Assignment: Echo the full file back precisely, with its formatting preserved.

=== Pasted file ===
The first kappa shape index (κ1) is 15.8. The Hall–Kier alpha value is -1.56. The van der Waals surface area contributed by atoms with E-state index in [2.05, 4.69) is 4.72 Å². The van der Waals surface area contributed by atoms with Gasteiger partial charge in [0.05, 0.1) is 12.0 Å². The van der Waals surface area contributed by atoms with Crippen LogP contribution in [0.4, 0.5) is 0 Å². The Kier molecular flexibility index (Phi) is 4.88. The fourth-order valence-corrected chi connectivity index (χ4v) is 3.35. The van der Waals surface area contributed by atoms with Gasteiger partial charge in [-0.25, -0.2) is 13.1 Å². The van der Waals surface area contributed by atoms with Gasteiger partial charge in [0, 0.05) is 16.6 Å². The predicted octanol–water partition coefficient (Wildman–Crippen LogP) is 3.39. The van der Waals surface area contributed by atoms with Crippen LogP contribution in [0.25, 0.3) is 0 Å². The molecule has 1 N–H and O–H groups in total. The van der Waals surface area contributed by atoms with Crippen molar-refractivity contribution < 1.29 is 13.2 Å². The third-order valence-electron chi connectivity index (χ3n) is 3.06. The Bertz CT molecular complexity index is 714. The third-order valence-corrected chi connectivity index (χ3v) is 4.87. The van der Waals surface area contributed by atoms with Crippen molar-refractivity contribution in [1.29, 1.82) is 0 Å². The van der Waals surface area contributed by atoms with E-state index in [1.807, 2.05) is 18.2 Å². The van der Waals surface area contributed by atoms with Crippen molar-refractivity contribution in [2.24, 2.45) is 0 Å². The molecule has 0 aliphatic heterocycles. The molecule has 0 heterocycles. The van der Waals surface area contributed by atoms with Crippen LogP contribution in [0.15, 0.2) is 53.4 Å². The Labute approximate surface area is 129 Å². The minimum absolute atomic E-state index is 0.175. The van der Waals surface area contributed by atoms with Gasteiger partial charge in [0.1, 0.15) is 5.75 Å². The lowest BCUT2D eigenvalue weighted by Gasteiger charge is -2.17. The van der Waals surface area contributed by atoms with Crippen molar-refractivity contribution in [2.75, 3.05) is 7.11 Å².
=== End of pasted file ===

The first kappa shape index (κ1) is 15.8. The Hall–Kier alpha value is -1.56. The van der Waals surface area contributed by atoms with E-state index in [2.05, 4.69) is 4.72 Å². The van der Waals surface area contributed by atoms with Gasteiger partial charge in [0.05, 0.1) is 12.0 Å². The van der Waals surface area contributed by atoms with Crippen LogP contribution in [0.4, 0.5) is 0 Å². The Kier molecular flexibility index (Phi) is 4.88. The fourth-order valence-corrected chi connectivity index (χ4v) is 3.35. The van der Waals surface area contributed by atoms with Gasteiger partial charge in [-0.25, -0.2) is 13.1 Å². The van der Waals surface area contributed by atoms with Gasteiger partial charge in [0, 0.05) is 16.6 Å². The predicted octanol–water partition coefficient (Wildman–Crippen LogP) is 3.39. The van der Waals surface area contributed by atoms with Crippen LogP contribution in [0.25, 0.3) is 0 Å². The molecule has 1 N–H and O–H groups in total. The van der Waals surface area contributed by atoms with Crippen molar-refractivity contribution < 1.29 is 13.2 Å². The third-order valence-electron chi connectivity index (χ3n) is 3.06. The Bertz CT molecular complexity index is 714. The third-order valence-corrected chi connectivity index (χ3v) is 4.87. The van der Waals surface area contributed by atoms with Crippen molar-refractivity contribution in [1.29, 1.82) is 0 Å². The van der Waals surface area contributed by atoms with E-state index in [1.807, 2.05) is 18.2 Å². The van der Waals surface area contributed by atoms with Crippen molar-refractivity contribution in [2.24, 2.45) is 0 Å². The molecule has 0 aliphatic heterocycles. The molecule has 0 heterocycles. The van der Waals surface area contributed by atoms with Crippen LogP contribution in [0.15, 0.2) is 53.4 Å². The Labute approximate surface area is 129 Å². The minimum absolute atomic E-state index is 0.175. The van der Waals surface area contributed by atoms with Gasteiger partial charge in [0.1, 0.15) is 5.75 Å². The lowest BCUT2D eigenvalue weighted by Gasteiger charge is -2.17. The van der Waals surface area contributed by atoms with Crippen molar-refractivity contribution in [2.75, 3.05) is 7.11 Å².